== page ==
Solar System Powers Martin Limestone’s Concrete Facility
Mage Solar and Paradise Energy have installed a 1.12 MW solar farm at construction materials supplier Martin Limestone’s New Holland, Penn. property that the companies say will supply about 50 percent of the concrete facility’s needs.
Martin Limestone says it opted for renewable energy at the New Holland facility in an effort to stay cost competitive amidst rising utility costs. The site is home to a block and ready-mix manufacturing plant as well as warehouses, stores and offices.
Rather than investing in and securing financing for a solar system, the company entered into a power purchase agreement Sunstream Energy, a sister company of Paradise Energy. The investment company is leasing five acres of land on New Holland Concrete’s property where it has installed the solar photovoltaic (PV) farm. In return, Sunstream Energy sells the generated electricity to New Holland Concrete under a 25-year fixed rate.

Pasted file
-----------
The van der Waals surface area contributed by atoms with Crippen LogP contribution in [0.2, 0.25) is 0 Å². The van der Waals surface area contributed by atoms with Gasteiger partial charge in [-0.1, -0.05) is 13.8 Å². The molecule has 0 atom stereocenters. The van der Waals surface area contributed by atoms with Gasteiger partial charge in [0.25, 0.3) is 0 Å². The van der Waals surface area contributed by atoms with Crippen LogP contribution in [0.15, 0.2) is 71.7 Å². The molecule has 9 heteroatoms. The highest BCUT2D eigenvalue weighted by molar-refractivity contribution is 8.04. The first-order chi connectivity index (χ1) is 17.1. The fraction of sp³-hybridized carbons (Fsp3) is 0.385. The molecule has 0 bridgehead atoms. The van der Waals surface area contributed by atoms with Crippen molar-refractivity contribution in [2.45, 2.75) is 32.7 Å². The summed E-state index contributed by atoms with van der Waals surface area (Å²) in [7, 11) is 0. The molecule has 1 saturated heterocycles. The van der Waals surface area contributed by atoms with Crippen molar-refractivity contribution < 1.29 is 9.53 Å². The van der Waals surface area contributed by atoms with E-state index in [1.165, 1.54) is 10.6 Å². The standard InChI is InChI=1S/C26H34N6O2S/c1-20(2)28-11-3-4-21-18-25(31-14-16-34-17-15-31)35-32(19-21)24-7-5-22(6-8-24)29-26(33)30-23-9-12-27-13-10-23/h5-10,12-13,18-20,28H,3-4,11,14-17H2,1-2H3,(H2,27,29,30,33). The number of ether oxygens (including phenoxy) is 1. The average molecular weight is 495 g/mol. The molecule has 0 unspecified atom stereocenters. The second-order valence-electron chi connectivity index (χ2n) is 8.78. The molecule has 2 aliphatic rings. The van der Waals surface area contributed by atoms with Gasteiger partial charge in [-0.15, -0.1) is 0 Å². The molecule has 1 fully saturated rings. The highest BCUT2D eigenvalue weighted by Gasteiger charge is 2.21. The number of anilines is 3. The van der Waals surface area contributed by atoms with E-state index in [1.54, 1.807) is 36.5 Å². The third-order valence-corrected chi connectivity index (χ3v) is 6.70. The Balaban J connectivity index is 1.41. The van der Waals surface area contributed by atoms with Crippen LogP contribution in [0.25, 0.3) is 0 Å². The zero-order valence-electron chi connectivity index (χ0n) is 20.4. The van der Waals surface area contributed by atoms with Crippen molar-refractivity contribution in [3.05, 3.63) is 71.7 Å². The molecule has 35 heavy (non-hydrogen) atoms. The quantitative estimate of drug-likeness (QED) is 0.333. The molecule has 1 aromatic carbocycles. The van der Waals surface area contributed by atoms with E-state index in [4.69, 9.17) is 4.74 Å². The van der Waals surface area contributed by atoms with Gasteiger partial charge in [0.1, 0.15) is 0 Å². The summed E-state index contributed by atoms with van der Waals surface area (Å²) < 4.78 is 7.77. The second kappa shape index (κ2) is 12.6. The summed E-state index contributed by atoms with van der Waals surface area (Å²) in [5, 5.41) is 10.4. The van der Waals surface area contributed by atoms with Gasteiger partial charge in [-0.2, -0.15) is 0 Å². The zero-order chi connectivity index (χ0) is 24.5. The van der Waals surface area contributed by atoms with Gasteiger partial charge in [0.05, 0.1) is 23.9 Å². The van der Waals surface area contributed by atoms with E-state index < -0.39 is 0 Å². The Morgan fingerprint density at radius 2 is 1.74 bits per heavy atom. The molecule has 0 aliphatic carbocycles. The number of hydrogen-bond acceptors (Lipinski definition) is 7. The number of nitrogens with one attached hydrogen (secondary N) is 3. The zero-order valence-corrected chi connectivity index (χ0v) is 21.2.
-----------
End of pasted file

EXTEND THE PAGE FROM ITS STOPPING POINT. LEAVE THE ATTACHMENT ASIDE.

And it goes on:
This, according to Martin Limestone CEO Jeff Detwiler, allows the company to lock in long-term electric rates without a significant upfront investment, and the system generates the highest amounts of power during peak production times.
The 4,480 Mage Powertec Plus PV modules are mounted on eight rows of ground mounts and are expected to generate 1.5 million kWh annually. Paradise Energy built the system in four months and will continue to monitor its power production.
The Department of Treasury’s 1603 grant program covered 30 percent of the project costs. The system came online at the end of December 2012.
Also this month, Panasonic Eco Solutions North America completed a 500 kW PV solar installation at the University of Colorado Boulder, and Volkswagen opened a solar park on 33 acres adjacent to its LEED Platinum manufacturing plant in Chattanooga, Tenn. VW’s 9.5 MW solar park contains 33,600 solar modules from JA Solar designed to produce 13.1 gigawatt hours of electricity per year.
Why bring buildings online? What information can operations teams glean from real-time data that they can’t just get from the monthly data provided by utility companies? Click to learn more.
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